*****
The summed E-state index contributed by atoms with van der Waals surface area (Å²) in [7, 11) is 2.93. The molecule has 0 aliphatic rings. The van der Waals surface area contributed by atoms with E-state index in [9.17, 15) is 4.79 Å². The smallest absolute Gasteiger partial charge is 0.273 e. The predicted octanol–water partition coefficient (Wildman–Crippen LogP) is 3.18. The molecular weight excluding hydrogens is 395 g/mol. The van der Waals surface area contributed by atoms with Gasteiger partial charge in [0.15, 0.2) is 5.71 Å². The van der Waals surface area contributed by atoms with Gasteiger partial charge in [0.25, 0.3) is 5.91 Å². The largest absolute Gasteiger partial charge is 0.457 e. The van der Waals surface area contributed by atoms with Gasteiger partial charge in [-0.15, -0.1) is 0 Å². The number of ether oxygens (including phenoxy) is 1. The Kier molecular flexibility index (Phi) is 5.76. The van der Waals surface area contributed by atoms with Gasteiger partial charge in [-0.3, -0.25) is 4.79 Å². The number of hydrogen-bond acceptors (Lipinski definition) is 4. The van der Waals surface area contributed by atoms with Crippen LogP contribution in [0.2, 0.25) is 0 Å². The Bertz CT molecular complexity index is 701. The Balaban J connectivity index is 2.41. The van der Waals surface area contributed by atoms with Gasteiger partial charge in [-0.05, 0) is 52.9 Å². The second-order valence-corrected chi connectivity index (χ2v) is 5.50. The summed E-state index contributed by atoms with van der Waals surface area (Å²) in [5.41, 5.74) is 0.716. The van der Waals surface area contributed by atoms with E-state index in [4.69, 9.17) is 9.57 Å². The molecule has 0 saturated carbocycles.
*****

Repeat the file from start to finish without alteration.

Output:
The summed E-state index contributed by atoms with van der Waals surface area (Å²) in [7, 11) is 2.93. The molecule has 0 aliphatic rings. The van der Waals surface area contributed by atoms with E-state index in [9.17, 15) is 4.79 Å². The smallest absolute Gasteiger partial charge is 0.273 e. The predicted octanol–water partition coefficient (Wildman–Crippen LogP) is 3.18. The molecular weight excluding hydrogens is 395 g/mol. The van der Waals surface area contributed by atoms with Gasteiger partial charge in [0.15, 0.2) is 5.71 Å². The van der Waals surface area contributed by atoms with Gasteiger partial charge in [0.25, 0.3) is 5.91 Å². The largest absolute Gasteiger partial charge is 0.457 e. The van der Waals surface area contributed by atoms with Gasteiger partial charge in [-0.15, -0.1) is 0 Å². The number of ether oxygens (including phenoxy) is 1. The Kier molecular flexibility index (Phi) is 5.76. The van der Waals surface area contributed by atoms with Gasteiger partial charge in [-0.3, -0.25) is 4.79 Å². The number of hydrogen-bond acceptors (Lipinski definition) is 4. The van der Waals surface area contributed by atoms with Crippen LogP contribution in [0.2, 0.25) is 0 Å². The Bertz CT molecular complexity index is 701. The Balaban J connectivity index is 2.41. The van der Waals surface area contributed by atoms with Gasteiger partial charge in [-0.05, 0) is 52.9 Å². The second-order valence-corrected chi connectivity index (χ2v) is 5.50. The summed E-state index contributed by atoms with van der Waals surface area (Å²) in [5.41, 5.74) is 0.716. The van der Waals surface area contributed by atoms with E-state index in [4.69, 9.17) is 9.57 Å². The molecule has 0 saturated carbocycles.